A recent study of adult neural stem cells suggests a new route for research and development of treatments for neurodegenerative disease in elderly patients.
Within the last 20 years neuroscientists have shown that new neurons are generated in the brain throughout the lifespan. This finding opened a new area of research aimed at understanding if adult neural stem cells can be used in therapies for neurodegenerative diseases.
A challenge with this approach is that there are fewer neural stem cell in the aged brain and the loss of stem cells occurs at just the time when neurodegenerative diseases are most common. But a new study is providing important information that neural stem from an aged brain still have the capacity to mature into functional neurons.
A team of researchers from the Wallenberg Neuroscience Center in Lund Sweden led by Dr. Zaal Kokaia examined the properties of neural stem cells at different stages of the lifespan. In an elegant set of experiments they characterized changes in key genes that effect the ability of neural stem cells to proliferate and mature into functional neurons.
The research group confirmed that there are fewer neural stem cells in the aged brain. It is both the environment in the aged brain and changes in the stem cells that reduce their ability to generate new neurons. Stem cells from the aged brain express less of important neural stem cell markers, key transcription factors, and neurogenic factors. But all is not lost. The neural stem cell that remain in the aged brain can produce functional neurons if the cells are cultured outside of the aged brain environment. Furthermore, the new neurons functioned just like those from younger brains.
Dr. Kokaia's research provides an important new finding about the capacity of adult neural stem cells to proliferate and mature into new neurons. Embryonic stem cells give rise to the largest number of functional neurons and will continue to be the most suitable for transplant purposes. This study shows that neural stem cells from aged brains can produce functional neurons, giving new hope that adult stems cells can be used to treat neurodegenerative disease in the elderly.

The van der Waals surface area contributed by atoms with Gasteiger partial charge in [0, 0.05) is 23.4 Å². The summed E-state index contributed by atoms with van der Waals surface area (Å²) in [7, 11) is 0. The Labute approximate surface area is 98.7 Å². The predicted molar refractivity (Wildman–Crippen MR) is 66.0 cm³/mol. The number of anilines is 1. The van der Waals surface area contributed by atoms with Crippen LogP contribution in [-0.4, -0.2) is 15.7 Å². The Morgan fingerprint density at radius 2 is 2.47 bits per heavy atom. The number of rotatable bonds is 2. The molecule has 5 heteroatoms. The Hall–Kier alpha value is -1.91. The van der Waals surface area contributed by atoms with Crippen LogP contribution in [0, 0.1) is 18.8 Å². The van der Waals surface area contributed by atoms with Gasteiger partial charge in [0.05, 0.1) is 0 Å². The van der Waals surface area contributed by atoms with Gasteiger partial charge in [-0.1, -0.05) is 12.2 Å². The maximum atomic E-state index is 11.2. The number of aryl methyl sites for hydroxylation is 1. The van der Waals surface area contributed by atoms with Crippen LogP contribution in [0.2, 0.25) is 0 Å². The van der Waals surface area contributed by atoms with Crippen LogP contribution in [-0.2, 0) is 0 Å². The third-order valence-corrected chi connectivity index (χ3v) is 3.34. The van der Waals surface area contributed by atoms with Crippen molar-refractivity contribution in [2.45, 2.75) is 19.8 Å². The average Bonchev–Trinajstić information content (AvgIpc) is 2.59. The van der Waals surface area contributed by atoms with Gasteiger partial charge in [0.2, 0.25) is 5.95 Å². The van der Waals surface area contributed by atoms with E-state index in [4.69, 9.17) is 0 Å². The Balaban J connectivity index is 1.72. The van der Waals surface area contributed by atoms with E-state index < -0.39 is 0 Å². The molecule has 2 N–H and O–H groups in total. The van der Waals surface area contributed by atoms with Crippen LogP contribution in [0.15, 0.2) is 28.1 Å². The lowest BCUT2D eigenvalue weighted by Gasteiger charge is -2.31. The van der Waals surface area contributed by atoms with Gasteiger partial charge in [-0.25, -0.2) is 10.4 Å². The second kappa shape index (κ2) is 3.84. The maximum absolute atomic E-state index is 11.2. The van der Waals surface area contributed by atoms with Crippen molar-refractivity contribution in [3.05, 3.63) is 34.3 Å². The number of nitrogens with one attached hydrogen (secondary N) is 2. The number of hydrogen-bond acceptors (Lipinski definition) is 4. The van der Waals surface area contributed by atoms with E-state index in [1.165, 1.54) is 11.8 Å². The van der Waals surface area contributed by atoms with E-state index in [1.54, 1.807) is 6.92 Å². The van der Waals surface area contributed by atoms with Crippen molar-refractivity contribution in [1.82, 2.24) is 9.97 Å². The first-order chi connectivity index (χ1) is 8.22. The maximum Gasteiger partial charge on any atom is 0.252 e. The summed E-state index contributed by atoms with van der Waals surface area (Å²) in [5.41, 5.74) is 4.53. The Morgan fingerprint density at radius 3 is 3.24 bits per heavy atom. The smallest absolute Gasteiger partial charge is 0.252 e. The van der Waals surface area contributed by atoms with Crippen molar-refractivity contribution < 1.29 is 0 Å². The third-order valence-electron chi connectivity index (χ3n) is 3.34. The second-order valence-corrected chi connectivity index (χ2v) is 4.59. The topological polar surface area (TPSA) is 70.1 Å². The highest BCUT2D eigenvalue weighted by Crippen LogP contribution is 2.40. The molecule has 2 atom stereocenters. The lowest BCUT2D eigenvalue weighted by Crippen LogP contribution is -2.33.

For more information about Dr. Kokaia's research you can look at his website.
For more information about the research paper on neural stem cells in the aged brain you can read the abstract for the paper published in the Journal of Neuroscience.
The Journal of Neuroscience, April 8, 2009, 29(14):4408-4419;
Neural Stem and Progenitor Cells Retain Their Potential for Proliferation and Differentiation into Functional Neurons Despite Lower Number in Aged Brain
Henrik Ahlenius,1,4 Violeta Visan,2,4 Merab Kokaia,3 Olle Lindvall,2,4 and Zaal Kokaia1,4
1Laboratory of Neural Stem Cell Biology, 2Laboratory of Neurogenesis and Cell Therapy, and 3Experimental Epilepsy Group, Section of Restorative Neurology, Wallenberg Neuroscience Center, University Hospital, SE-221 84 Lund, Sweden, and 4Lund Stem Cell Center, SE-221 84 Lund, Sweden
Aged Neural Stems Cells Still In Running Order
By Kathy Murphy | May 17th 2009 12:24 PM | Print | E-mail